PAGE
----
Abandoned & Little-Known Airfields:
Switzerland, region Southeast
This collection of airfields is ©
2010-2012 by RonaldV
Lodrino Added 16 Jan 2012 - San Vittore Added 17 Jan 2012 - Ascona Added 21 Jul 2012
runway: 16/34 - 881x40m/2890x130ft - asphalt
highway/runway: 17/34 - 1800x..m - asphalt
(estimated length, exercise/wartime use only)
Lodrino airfield (German: Flugplatz Lodrino, italian: Aeroporto di Lodrino, ICAO: LSML) is a small airfield 140 kilometer southeast of Berne.
The airfield was built in the 1920s.
In July 1930 it was the starting place for Italian anti-fascist Giovanni Bassanesi, who flew to Italy to drop 150,000 anti-fascit leaflets.
He was arrested when he broke a leg during an emergency landing in the St. Gothard pass and expelled from Switzerland.
No photos of the airfield while in use with the Swiss Air Force have been located
The airfield became a millitary airfield in 1940 and received the necessary installations to make it function from 1941 onwards.
A 800x40m paved runway was built in 1943.
By 1944 the airfield had grown to 238,000m. sq and featured 4 type U-43 shelters and an aircraft repair shop.
1949 brought the airfield an additional hangar.
In 1973 the airfield received a helicopter landing spot.
A dedicated helicopter hangar was added in 1977.
During the 1980s Lodrino became an important logistics base.
It began supporting components of the F-5 Tiger in 1980.
In 1988 it became the testing airfield for the Pilatus PC-9.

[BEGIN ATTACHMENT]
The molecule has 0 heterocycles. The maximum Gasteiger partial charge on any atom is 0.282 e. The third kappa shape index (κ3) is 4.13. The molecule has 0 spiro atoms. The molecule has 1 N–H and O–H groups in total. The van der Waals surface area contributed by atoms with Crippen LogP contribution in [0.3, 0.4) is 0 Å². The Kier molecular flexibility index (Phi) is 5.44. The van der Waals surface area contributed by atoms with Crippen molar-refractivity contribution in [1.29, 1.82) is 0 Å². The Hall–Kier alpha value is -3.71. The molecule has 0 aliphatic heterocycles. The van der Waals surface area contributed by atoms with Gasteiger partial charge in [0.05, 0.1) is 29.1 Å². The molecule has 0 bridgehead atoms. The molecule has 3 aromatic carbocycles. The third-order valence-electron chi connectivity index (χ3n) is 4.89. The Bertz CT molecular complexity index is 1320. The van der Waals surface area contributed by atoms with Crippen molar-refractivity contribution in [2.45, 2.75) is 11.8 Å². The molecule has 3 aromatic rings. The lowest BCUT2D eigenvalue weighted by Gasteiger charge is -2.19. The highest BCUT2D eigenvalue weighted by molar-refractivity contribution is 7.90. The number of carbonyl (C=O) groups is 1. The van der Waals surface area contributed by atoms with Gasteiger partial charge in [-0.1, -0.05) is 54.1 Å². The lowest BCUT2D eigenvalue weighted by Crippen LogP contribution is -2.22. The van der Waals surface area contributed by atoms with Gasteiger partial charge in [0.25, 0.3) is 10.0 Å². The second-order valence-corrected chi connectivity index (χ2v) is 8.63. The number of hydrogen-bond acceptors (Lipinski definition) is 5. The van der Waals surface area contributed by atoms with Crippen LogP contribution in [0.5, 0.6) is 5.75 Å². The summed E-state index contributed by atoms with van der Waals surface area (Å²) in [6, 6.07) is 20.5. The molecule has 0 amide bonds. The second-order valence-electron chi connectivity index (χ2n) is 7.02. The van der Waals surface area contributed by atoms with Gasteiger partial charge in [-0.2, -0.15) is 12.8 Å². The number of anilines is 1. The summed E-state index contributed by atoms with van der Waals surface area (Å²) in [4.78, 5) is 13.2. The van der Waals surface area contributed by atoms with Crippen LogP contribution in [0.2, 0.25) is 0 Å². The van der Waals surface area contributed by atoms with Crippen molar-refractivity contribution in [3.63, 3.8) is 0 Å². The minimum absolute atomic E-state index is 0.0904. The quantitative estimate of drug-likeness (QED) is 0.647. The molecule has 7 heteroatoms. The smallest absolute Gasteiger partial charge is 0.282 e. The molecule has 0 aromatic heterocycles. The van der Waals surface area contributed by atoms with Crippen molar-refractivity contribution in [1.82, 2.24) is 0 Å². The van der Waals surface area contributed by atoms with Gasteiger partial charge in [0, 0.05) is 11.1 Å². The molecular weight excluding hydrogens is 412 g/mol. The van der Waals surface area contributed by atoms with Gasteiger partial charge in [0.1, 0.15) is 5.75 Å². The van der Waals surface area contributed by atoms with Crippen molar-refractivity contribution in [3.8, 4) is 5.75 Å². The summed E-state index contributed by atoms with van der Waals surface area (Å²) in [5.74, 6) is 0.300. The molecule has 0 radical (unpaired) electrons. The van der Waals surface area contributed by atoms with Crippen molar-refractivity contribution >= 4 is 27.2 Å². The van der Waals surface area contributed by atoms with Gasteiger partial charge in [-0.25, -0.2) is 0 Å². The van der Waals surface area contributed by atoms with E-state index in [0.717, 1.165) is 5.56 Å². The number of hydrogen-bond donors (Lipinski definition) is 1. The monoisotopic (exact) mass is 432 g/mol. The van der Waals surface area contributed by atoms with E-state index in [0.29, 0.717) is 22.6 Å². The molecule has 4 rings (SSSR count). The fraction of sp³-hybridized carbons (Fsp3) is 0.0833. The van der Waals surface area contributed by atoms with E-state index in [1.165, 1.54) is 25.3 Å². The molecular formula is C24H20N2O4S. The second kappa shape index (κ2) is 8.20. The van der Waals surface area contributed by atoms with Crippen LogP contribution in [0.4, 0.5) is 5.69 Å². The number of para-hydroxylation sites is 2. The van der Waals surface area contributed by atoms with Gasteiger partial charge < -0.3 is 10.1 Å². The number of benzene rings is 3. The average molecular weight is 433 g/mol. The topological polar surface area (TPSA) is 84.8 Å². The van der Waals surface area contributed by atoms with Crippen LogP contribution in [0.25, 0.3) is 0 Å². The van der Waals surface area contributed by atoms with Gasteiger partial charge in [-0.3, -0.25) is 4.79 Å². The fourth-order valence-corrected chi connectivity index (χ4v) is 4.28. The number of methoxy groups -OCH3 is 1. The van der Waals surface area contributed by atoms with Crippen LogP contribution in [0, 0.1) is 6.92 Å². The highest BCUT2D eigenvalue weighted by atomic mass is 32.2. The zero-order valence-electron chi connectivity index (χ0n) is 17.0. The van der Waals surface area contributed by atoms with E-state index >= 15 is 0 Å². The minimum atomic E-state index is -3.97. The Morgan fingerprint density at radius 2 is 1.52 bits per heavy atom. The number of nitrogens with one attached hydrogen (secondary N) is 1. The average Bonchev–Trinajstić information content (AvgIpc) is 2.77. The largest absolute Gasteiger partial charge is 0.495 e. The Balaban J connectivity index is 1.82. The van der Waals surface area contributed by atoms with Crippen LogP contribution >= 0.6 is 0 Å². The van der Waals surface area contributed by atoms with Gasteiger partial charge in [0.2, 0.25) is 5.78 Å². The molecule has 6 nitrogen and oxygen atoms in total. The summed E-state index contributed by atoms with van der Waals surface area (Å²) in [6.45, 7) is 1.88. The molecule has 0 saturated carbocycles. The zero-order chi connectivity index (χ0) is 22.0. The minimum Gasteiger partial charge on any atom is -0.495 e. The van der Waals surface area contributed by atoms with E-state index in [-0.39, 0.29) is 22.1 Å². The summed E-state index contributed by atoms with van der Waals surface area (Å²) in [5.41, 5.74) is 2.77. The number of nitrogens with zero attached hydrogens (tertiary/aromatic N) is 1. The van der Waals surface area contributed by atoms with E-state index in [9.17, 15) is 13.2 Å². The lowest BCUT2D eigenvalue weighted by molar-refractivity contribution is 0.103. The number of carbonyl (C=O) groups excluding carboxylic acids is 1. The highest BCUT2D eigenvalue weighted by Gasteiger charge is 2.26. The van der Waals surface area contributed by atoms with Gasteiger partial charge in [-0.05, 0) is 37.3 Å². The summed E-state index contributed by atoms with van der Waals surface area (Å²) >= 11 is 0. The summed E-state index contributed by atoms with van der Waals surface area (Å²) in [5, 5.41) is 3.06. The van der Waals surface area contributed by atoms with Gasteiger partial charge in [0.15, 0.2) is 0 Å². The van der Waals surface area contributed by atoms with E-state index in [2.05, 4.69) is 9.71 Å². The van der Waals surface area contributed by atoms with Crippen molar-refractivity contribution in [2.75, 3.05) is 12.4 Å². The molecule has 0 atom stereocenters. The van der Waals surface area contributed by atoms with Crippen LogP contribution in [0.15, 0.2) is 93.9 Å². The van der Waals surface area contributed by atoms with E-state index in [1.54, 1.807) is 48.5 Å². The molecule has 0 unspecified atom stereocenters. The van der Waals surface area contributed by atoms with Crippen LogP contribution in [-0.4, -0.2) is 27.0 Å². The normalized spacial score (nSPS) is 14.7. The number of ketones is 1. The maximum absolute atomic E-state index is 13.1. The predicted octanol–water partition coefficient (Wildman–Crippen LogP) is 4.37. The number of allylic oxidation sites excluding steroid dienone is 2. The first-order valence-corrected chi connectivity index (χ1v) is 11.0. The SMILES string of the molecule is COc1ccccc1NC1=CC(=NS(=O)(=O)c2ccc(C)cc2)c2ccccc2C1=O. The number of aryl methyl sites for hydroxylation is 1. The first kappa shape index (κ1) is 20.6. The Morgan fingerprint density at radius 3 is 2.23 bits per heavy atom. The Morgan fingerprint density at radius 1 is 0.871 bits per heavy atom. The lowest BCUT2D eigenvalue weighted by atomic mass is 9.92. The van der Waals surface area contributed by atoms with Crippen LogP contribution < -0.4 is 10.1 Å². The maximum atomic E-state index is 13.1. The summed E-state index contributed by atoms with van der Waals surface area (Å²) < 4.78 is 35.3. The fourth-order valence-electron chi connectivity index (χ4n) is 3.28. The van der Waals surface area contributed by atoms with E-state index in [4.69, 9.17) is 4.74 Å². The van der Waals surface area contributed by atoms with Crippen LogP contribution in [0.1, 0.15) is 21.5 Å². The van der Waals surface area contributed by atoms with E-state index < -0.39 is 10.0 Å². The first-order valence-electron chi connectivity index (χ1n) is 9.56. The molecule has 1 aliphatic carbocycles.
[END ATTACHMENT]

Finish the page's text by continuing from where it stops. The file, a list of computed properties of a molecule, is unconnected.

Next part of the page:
A year later the engine overhaul center for the Hawk Mk66s Adour engine was opened at the airfield, along with the center for the engines of the Super Puma.
In November 1991 Lodrino used the A-2 highway next to the airfield as a reserve runway for the first time.
Hawker Hunters and F-5 Tigers landed and took off from the improvised airstrip for several hours..
Two minute video of Strada 91, when the Swiss Air Force used the A-2 highway next to the airbase as a runway for its fighters (YouTube)
Although it is still formally a millitary airfield, it only serves as an alternate landing ground for training flights.
RUAG Aerospace still holds facilities at the airfield, but does not fly from it.
Only model aircraft enthousiasts and a single helicopter operator make regular use of the runway.
Additionally it was used for two airshows between 2000 and 2009.
The tower was emptied by the Luftwaffe in 2010.
2002 Aerodrome Chart (experimental.ch)
Lodrino in 2010 (avianna.ch).
Lodrino and the Highway/runway in 2003. The parking area served as a dispersal (Google Earth)
Runway: 08/26 - 800x25meters - asphalt (?)
San Vittore airfield name was an airfield 150 kilometers southeast of Berne.
Construction of the airfield began in January 1941.
Set up as a satellite for Locarno and a training airfield, it was completed at the end of October 1941.
4 shelters for light aircraft and a repair shop were built in 1942.
The airfield served throughout the war, but at some point it was closed and put on a caretaker status.
It was reactivated in 1978, when the grass runway, taxiway and parkings were covered with metal plates.
Until 1995 two U-43 shelters remained in use at the airfield for Alouette-II and -II helicopters.
A civilian helicopter base was built on the southwest point of the airfield.
In 2005 the base was still being used for training with PC7 aircraft and Alouette III helicopters.
No photos of the airfield while in use by the Swiss Air Force have been located
Sometime after 2005 the airfield was struck off by the Swiss Luftwaffe.
It was used as an airfield until at least 2007.
While it continues to be used by helicopters, gliders and model aircraft, plans are discussed to change the airfield into a industrial estate.